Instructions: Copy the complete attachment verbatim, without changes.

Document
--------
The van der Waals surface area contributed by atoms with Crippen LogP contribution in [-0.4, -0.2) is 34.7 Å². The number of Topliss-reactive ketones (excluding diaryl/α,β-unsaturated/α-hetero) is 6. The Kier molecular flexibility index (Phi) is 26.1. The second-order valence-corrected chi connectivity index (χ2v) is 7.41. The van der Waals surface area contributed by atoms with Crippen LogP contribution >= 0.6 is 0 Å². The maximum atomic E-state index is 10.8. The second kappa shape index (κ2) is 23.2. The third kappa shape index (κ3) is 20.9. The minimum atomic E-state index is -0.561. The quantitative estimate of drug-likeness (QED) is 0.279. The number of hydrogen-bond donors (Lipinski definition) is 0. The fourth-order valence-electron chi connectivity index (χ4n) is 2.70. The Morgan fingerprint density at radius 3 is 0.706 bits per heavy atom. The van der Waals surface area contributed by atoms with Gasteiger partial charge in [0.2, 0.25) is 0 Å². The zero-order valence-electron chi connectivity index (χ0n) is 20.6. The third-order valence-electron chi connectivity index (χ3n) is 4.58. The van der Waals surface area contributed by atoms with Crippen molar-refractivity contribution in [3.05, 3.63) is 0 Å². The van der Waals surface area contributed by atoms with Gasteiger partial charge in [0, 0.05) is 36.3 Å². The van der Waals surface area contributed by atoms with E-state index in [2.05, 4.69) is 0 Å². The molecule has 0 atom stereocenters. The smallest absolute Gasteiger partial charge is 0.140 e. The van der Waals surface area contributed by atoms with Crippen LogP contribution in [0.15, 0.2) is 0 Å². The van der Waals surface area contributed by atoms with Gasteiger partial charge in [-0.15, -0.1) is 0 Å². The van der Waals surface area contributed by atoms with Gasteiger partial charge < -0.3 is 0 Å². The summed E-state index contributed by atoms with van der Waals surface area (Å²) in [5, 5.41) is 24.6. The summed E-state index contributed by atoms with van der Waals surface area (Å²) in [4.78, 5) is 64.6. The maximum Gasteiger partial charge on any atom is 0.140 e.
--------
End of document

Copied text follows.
The van der Waals surface area contributed by atoms with Crippen LogP contribution in [-0.4, -0.2) is 34.7 Å². The number of Topliss-reactive ketones (excluding diaryl/α,β-unsaturated/α-hetero) is 6. The Kier molecular flexibility index (Phi) is 26.1. The second-order valence-corrected chi connectivity index (χ2v) is 7.41. The van der Waals surface area contributed by atoms with Crippen LogP contribution >= 0.6 is 0 Å². The maximum atomic E-state index is 10.8. The second kappa shape index (κ2) is 23.2. The third kappa shape index (κ3) is 20.9. The minimum atomic E-state index is -0.561. The quantitative estimate of drug-likeness (QED) is 0.279. The number of hydrogen-bond donors (Lipinski definition) is 0. The fourth-order valence-electron chi connectivity index (χ4n) is 2.70. The Morgan fingerprint density at radius 3 is 0.706 bits per heavy atom. The van der Waals surface area contributed by atoms with Gasteiger partial charge in [0.2, 0.25) is 0 Å². The zero-order valence-electron chi connectivity index (χ0n) is 20.6. The third-order valence-electron chi connectivity index (χ3n) is 4.58. The van der Waals surface area contributed by atoms with Crippen molar-refractivity contribution in [3.05, 3.63) is 0 Å². The van der Waals surface area contributed by atoms with Gasteiger partial charge in [0, 0.05) is 36.3 Å². The van der Waals surface area contributed by atoms with E-state index in [2.05, 4.69) is 0 Å². The molecule has 0 atom stereocenters. The smallest absolute Gasteiger partial charge is 0.140 e. The van der Waals surface area contributed by atoms with Crippen LogP contribution in [0.15, 0.2) is 0 Å². The van der Waals surface area contributed by atoms with Gasteiger partial charge in [-0.15, -0.1) is 0 Å². The van der Waals surface area contributed by atoms with Gasteiger partial charge < -0.3 is 0 Å². The summed E-state index contributed by atoms with van der Waals surface area (Å²) in [5, 5.41) is 24.6. The summed E-state index contributed by atoms with van der Waals surface area (Å²) in [4.78, 5) is 64.6. The maximum Gasteiger partial charge on any atom is 0.140 e.